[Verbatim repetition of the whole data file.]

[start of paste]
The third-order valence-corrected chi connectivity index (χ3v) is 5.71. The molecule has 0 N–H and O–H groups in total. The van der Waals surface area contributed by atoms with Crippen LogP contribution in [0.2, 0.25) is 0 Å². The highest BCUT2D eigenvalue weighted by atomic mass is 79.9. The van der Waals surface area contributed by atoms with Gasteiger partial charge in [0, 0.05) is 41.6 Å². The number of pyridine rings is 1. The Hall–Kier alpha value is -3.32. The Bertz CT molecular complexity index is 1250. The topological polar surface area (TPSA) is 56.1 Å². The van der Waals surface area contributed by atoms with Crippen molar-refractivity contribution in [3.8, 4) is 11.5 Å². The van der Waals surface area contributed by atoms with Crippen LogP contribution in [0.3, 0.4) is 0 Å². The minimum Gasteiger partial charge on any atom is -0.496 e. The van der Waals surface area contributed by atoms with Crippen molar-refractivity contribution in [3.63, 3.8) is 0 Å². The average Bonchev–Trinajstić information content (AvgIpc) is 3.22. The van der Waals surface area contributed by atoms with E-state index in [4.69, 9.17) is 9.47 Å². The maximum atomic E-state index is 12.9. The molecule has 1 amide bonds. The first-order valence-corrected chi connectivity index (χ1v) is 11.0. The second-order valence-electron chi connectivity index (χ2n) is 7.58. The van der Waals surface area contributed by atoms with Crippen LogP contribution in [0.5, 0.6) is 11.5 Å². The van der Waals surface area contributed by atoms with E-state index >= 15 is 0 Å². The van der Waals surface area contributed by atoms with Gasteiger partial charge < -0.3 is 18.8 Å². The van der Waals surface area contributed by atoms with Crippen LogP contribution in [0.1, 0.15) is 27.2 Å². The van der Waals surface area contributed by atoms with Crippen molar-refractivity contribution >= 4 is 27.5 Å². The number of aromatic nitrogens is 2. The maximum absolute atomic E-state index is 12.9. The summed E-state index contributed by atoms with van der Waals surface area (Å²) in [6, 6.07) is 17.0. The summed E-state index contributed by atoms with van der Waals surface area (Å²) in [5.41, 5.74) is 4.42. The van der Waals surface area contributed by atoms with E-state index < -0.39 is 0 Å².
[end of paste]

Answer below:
The third-order valence-corrected chi connectivity index (χ3v) is 5.71. The molecule has 0 N–H and O–H groups in total. The van der Waals surface area contributed by atoms with Crippen LogP contribution in [0.2, 0.25) is 0 Å². The highest BCUT2D eigenvalue weighted by atomic mass is 79.9. The van der Waals surface area contributed by atoms with Gasteiger partial charge in [0, 0.05) is 41.6 Å². The number of pyridine rings is 1. The Hall–Kier alpha value is -3.32. The Bertz CT molecular complexity index is 1250. The topological polar surface area (TPSA) is 56.1 Å². The van der Waals surface area contributed by atoms with Crippen molar-refractivity contribution in [3.8, 4) is 11.5 Å². The van der Waals surface area contributed by atoms with Crippen LogP contribution in [0.3, 0.4) is 0 Å². The minimum Gasteiger partial charge on any atom is -0.496 e. The van der Waals surface area contributed by atoms with Crippen molar-refractivity contribution in [3.63, 3.8) is 0 Å². The average Bonchev–Trinajstić information content (AvgIpc) is 3.22. The van der Waals surface area contributed by atoms with E-state index in [4.69, 9.17) is 9.47 Å². The maximum atomic E-state index is 12.9. The molecule has 1 amide bonds. The first-order valence-corrected chi connectivity index (χ1v) is 11.0. The second-order valence-electron chi connectivity index (χ2n) is 7.58. The van der Waals surface area contributed by atoms with Crippen LogP contribution in [0.5, 0.6) is 11.5 Å². The van der Waals surface area contributed by atoms with E-state index >= 15 is 0 Å². The van der Waals surface area contributed by atoms with Gasteiger partial charge < -0.3 is 18.8 Å². The van der Waals surface area contributed by atoms with Crippen LogP contribution in [0.1, 0.15) is 27.2 Å². The van der Waals surface area contributed by atoms with Crippen molar-refractivity contribution >= 4 is 27.5 Å². The number of aromatic nitrogens is 2. The maximum absolute atomic E-state index is 12.9. The summed E-state index contributed by atoms with van der Waals surface area (Å²) in [6, 6.07) is 17.0. The summed E-state index contributed by atoms with van der Waals surface area (Å²) in [5.41, 5.74) is 4.42. The van der Waals surface area contributed by atoms with E-state index < -0.39 is 0 Å².